PITTSBURG, Kan. —
Officials from Pittsburg State University will make a presentation at 5:30 p.m. today to the City Commission in hopes of securing a $7.6 million financial investment from the city to help pay for one of three planned expansion projects on the campus.
Supporters of the project, an indoor athletic complex and event venue, also made a public presentation last week at which two city commissioners, the mayor and less than a dozen other residents were present.
Eighty-eight percent of the $61.2 million cost for three planned projects at PSU already has been secured, with $24 million from student-approved student fee increases and $29.6 million from private donors. An investment by the city would provide the remaining 12 percent and would be directed toward the event center. The other two projects are an expansion and renovation of Jack H. Overman Student Center, and a performing and fine arts center.
Supporters of the event center say the project would put Pittsburg on pace as the economic engine for Southeast Kansas because it would allow for the recruitment of large-scale athletic and tourism events.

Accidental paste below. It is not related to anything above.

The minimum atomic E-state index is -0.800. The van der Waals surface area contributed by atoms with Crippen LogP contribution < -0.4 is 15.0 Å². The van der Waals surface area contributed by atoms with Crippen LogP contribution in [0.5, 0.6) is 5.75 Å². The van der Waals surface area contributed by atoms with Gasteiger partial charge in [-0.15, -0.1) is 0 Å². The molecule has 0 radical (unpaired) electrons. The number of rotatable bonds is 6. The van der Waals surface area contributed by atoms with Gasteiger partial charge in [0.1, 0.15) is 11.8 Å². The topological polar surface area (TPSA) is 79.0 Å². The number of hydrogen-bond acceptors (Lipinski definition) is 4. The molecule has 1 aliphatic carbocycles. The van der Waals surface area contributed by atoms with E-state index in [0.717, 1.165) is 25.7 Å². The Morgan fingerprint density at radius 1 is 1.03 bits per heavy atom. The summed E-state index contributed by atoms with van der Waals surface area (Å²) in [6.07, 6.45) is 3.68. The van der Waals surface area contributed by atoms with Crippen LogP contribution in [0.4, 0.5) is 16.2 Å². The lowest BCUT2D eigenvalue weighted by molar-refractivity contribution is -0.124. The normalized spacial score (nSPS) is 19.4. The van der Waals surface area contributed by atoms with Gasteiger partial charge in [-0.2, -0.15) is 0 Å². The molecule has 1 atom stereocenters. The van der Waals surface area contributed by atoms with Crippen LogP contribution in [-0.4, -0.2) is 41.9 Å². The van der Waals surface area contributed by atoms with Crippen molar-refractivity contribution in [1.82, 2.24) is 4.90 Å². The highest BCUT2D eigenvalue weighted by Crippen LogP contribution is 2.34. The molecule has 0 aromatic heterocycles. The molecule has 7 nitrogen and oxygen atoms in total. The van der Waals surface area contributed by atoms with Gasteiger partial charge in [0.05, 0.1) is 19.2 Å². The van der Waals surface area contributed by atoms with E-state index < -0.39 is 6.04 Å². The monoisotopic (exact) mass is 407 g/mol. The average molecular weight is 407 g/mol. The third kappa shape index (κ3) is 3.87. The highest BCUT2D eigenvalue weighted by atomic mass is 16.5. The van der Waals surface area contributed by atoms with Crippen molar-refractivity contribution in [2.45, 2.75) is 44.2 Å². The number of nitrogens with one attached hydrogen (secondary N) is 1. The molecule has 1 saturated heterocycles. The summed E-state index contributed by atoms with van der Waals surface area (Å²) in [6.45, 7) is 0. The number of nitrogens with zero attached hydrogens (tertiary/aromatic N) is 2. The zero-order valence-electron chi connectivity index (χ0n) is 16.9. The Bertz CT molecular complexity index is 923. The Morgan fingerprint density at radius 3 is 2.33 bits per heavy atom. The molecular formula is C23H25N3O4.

Economic projections by Municipal Consulting LLC suggest that all three projects could lead to the creation of 444 jobs and have an economic impact of $329 million, including an estimated $27 million in new direct revenues for the city of Pittsburg and Crawford County.
PSU officials say that if the trend of 1.5 percent annual growth in enrollment continues, the university is in line to top 10,000 students in the next 17 years. Current studies indicate that each student brings $10,000 to the local economy each year.
The presentation will take place during the regularly scheduled City Commission meeting, scheduled to begin at 5:30 p.m. at the Beards-Shanks Law Enforcement Center. The session will be televised on the city-operated Channel 6.
Also on the agenda is a public hearing regarding a proposed loan not to exceed $1.8 million from the Kansas Public Water Supply Loan Fund, and administered by the Kansas Department of Health and Environment. It would be used to finance modifications and improvements to the city’s water supply and distribution system, and to pay loan origination costs and interest during construction.
AFTER THE PRESENTATION and the public hearing, the City Commission will take action it deems appropriate.